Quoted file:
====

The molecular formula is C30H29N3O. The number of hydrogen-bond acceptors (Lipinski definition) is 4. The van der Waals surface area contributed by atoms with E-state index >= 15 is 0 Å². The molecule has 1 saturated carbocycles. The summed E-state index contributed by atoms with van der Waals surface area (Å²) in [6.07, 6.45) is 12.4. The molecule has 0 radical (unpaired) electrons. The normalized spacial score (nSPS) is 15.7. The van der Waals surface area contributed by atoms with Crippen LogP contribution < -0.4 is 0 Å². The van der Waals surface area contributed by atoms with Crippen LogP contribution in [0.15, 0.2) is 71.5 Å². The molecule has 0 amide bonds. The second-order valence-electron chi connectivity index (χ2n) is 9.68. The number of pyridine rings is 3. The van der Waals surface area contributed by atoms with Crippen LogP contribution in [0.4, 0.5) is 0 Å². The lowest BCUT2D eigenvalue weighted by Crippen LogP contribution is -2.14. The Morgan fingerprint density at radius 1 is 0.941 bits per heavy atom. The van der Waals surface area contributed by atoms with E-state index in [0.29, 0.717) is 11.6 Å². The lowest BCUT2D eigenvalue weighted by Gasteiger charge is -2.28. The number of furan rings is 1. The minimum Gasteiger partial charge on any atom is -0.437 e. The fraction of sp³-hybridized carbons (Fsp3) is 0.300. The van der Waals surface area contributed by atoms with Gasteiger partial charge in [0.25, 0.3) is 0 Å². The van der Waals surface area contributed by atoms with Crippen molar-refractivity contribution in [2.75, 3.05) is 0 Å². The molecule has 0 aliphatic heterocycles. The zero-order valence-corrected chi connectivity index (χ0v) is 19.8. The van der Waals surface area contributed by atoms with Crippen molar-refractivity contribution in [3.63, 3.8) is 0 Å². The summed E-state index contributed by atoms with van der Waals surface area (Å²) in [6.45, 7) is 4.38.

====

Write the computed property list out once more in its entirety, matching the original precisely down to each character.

The molecular formula is C30H29N3O. The number of hydrogen-bond acceptors (Lipinski definition) is 4. The van der Waals surface area contributed by atoms with E-state index >= 15 is 0 Å². The molecule has 1 saturated carbocycles. The summed E-state index contributed by atoms with van der Waals surface area (Å²) in [6.07, 6.45) is 12.4. The molecule has 0 radical (unpaired) electrons. The normalized spacial score (nSPS) is 15.7. The van der Waals surface area contributed by atoms with Crippen LogP contribution < -0.4 is 0 Å². The van der Waals surface area contributed by atoms with Crippen LogP contribution in [0.15, 0.2) is 71.5 Å². The molecule has 0 amide bonds. The second-order valence-electron chi connectivity index (χ2n) is 9.68. The number of pyridine rings is 3. The van der Waals surface area contributed by atoms with Crippen LogP contribution in [0.4, 0.5) is 0 Å². The lowest BCUT2D eigenvalue weighted by Crippen LogP contribution is -2.14. The Morgan fingerprint density at radius 1 is 0.941 bits per heavy atom. The van der Waals surface area contributed by atoms with E-state index in [0.29, 0.717) is 11.6 Å². The lowest BCUT2D eigenvalue weighted by Gasteiger charge is -2.28. The number of furan rings is 1. The minimum Gasteiger partial charge on any atom is -0.437 e. The fraction of sp³-hybridized carbons (Fsp3) is 0.300. The van der Waals surface area contributed by atoms with Gasteiger partial charge in [0.25, 0.3) is 0 Å². The van der Waals surface area contributed by atoms with Crippen molar-refractivity contribution in [2.75, 3.05) is 0 Å². The molecule has 0 aliphatic heterocycles. The zero-order valence-corrected chi connectivity index (χ0v) is 19.8. The van der Waals surface area contributed by atoms with Crippen molar-refractivity contribution in [3.63, 3.8) is 0 Å². The summed E-state index contributed by atoms with van der Waals surface area (Å²) in [6.45, 7) is 4.38.